Eden Anderson came to Rotorua five years ago for a shot in New Zealand's "culture capital".
She got just that as the Pullman hotel doors opened yesterday.
The local mum was one of 80 local staff at the frontline of Rotorua's first five-star hotel's official opening. .
Community, business and iwi leaders packed out the glistening new foyer for a blessing and karakia before the first guests arrived.
The hotel which had a consent issued for $10.9 million has been in the works for almost five years, after Chow Group Management Ltd bought the well-known former Zen building in the Rotorua CBD in 2015.
It was later announced the contract was awarded to Accor Hotels for a high-quality hotel.
The Chow group stated a key value was keeping the local economy at the centre of its projects.
Anderson said the team was "so humble" and a great pick of local talent.
Anderson was selected for the role of guest service agent after finishing her study at the Rotorua School of Tourism.
She said she was certain that she wanted to work in the city as relished in how "culturally advanced" it was.
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The nine-story hotel boasted 130 rooms, advertised as starting from $349 a night. It included a range of amenities, different sized rooms and even top floor presidential suites.
Rotorua mayor Steve Chadwick said the city had waited "a long time" for a five-star hotel investment and the Chow brothers had been the "first off the rank".
The hotel was designed to encapsulate the values and identity of the city with wood-carvings, carpet designs, and even a geothermal colour palette, she said.
The benefits the hotel would bring to the city were huge, Chadwick said.
In addition to the Pullman, several high-quality accommodation projects were in the works for the city, which Chamber of Commerce chief executive Bryce Heard said would bring back the "big spenders".
In the past, many had bypassed the city due to a lack of five-star accommodation, he said.
The new hotel would "fulfill the need in a good area" and had created a raft of employment opportunities, he said.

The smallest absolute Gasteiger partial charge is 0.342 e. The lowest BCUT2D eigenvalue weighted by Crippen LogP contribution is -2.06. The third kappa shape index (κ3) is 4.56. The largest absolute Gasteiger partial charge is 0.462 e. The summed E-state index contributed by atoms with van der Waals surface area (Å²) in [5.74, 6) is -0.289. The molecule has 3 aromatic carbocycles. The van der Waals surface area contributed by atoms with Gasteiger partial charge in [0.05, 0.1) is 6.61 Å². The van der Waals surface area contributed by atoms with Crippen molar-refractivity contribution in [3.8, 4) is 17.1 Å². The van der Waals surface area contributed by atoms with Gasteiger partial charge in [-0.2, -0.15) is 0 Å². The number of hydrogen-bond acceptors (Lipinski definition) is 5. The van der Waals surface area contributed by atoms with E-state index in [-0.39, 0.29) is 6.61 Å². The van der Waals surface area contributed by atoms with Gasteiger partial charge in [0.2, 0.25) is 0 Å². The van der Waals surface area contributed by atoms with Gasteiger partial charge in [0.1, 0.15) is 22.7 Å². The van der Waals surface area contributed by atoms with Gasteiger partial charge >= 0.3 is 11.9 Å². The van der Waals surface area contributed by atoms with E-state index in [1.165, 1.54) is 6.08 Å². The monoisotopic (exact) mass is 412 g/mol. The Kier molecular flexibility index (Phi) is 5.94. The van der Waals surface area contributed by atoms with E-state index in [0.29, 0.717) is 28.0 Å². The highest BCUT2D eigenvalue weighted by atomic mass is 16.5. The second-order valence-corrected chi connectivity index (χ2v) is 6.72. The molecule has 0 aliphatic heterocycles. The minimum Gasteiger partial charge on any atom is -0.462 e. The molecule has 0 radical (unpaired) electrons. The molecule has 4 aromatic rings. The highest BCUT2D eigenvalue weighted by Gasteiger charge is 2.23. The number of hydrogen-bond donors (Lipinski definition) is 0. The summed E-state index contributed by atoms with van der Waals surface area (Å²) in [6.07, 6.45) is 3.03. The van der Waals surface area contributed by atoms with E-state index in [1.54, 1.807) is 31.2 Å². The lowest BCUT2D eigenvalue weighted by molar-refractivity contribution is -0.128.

"Any way you look at it, it's a plus."
Chief executive of Destination Rotorua Michelle Templer said demand for luxury accommodation had exceeded supply in the past, so the Pullman was a welcome addition.
The build would also be well received by travel trade selling Rotorua to offshore markets, she said.
Luxury tour company MDA Experience's co-owner Tak Mutu said the hotel would "elevate the city's offerings" and keep "premium spending clientele" in the city.
His business had already begun fielding inquiries for pick-ups from the Pullman.
The new hotel would bring the "premium spending tourist" to the city, which was a whole different market than the city was currently dealing with, he said.
Getting it up and running was not an easy feat though, with the new hotel's general manager Richard Bungeroth saying the night before opening was his first good night's sleep in three months.
He said he was thrilled about how it had all come together and he had a great bunch of staff behind him.
The next few months were already looking busy with bookings flowing in. Sixteen people had checked in on opening day alone.
"It really is exceeding all my expectations."
A special and vital feature of the new hotel was the large contribution from iwi leaders, who provided cultural advice.
Ngāti Whakaue leader Monty Morrison said a key highlight of the project was the opportunity to help name some rooms with something of cultural significance.
"This place holds real significance to the iwi... it is great to see how it will enhance and grow our community."
Co-owner Michael Chow said everyone involved had become like "one big family".
Each person had worked "around the clock" for a number of years to get the luxury building up and running, he said.
Chow moved to New Zealand from Hong Kong back in 1984. He and his brother now own upwards of 30 properties nationwide.
The project had been completed "on-budget" and had managed to take on local influence and local staff like he had hoped, he said.
Chow said will monitor the progress of the hotel closely and had plans to expand and build 150 more rooms next door if needed.